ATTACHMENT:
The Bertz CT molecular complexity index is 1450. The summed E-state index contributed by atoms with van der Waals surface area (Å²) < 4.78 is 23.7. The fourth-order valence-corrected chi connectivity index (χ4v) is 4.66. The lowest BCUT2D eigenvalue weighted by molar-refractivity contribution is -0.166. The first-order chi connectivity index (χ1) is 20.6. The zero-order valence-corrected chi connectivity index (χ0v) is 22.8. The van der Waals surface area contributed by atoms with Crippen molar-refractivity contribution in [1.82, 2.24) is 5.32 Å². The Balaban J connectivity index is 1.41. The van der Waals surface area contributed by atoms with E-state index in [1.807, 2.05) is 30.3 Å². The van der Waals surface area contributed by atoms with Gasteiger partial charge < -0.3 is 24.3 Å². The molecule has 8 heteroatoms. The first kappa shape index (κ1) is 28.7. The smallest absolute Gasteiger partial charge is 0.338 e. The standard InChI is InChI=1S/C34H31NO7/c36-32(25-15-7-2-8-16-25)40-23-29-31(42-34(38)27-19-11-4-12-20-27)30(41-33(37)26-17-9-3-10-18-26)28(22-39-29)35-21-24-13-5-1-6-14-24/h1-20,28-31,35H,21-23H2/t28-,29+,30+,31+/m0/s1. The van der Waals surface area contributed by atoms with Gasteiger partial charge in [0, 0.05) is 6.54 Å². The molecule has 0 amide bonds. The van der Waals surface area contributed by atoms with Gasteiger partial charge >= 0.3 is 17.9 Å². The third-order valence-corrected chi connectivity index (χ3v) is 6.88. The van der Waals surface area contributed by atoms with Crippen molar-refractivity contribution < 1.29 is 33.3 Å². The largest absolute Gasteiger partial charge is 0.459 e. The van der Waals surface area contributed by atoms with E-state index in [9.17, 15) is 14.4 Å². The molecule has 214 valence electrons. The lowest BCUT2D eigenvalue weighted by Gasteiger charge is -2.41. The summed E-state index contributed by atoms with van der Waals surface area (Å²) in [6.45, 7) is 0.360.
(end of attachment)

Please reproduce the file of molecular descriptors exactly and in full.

The Bertz CT molecular complexity index is 1450. The summed E-state index contributed by atoms with van der Waals surface area (Å²) < 4.78 is 23.7. The fourth-order valence-corrected chi connectivity index (χ4v) is 4.66. The lowest BCUT2D eigenvalue weighted by molar-refractivity contribution is -0.166. The first-order chi connectivity index (χ1) is 20.6. The zero-order valence-corrected chi connectivity index (χ0v) is 22.8. The van der Waals surface area contributed by atoms with Crippen molar-refractivity contribution in [1.82, 2.24) is 5.32 Å². The Balaban J connectivity index is 1.41. The van der Waals surface area contributed by atoms with E-state index in [1.807, 2.05) is 30.3 Å². The van der Waals surface area contributed by atoms with Gasteiger partial charge < -0.3 is 24.3 Å². The molecule has 8 heteroatoms. The first kappa shape index (κ1) is 28.7. The smallest absolute Gasteiger partial charge is 0.338 e. The standard InChI is InChI=1S/C34H31NO7/c36-32(25-15-7-2-8-16-25)40-23-29-31(42-34(38)27-19-11-4-12-20-27)30(41-33(37)26-17-9-3-10-18-26)28(22-39-29)35-21-24-13-5-1-6-14-24/h1-20,28-31,35H,21-23H2/t28-,29+,30+,31+/m0/s1. The van der Waals surface area contributed by atoms with Gasteiger partial charge in [0, 0.05) is 6.54 Å². The molecule has 0 amide bonds. The van der Waals surface area contributed by atoms with Gasteiger partial charge >= 0.3 is 17.9 Å². The third-order valence-corrected chi connectivity index (χ3v) is 6.88. The van der Waals surface area contributed by atoms with Crippen molar-refractivity contribution < 1.29 is 33.3 Å². The largest absolute Gasteiger partial charge is 0.459 e. The van der Waals surface area contributed by atoms with E-state index in [9.17, 15) is 14.4 Å². The molecule has 214 valence electrons. The lowest BCUT2D eigenvalue weighted by Gasteiger charge is -2.41. The summed E-state index contributed by atoms with van der Waals surface area (Å²) in [6.45, 7) is 0.360.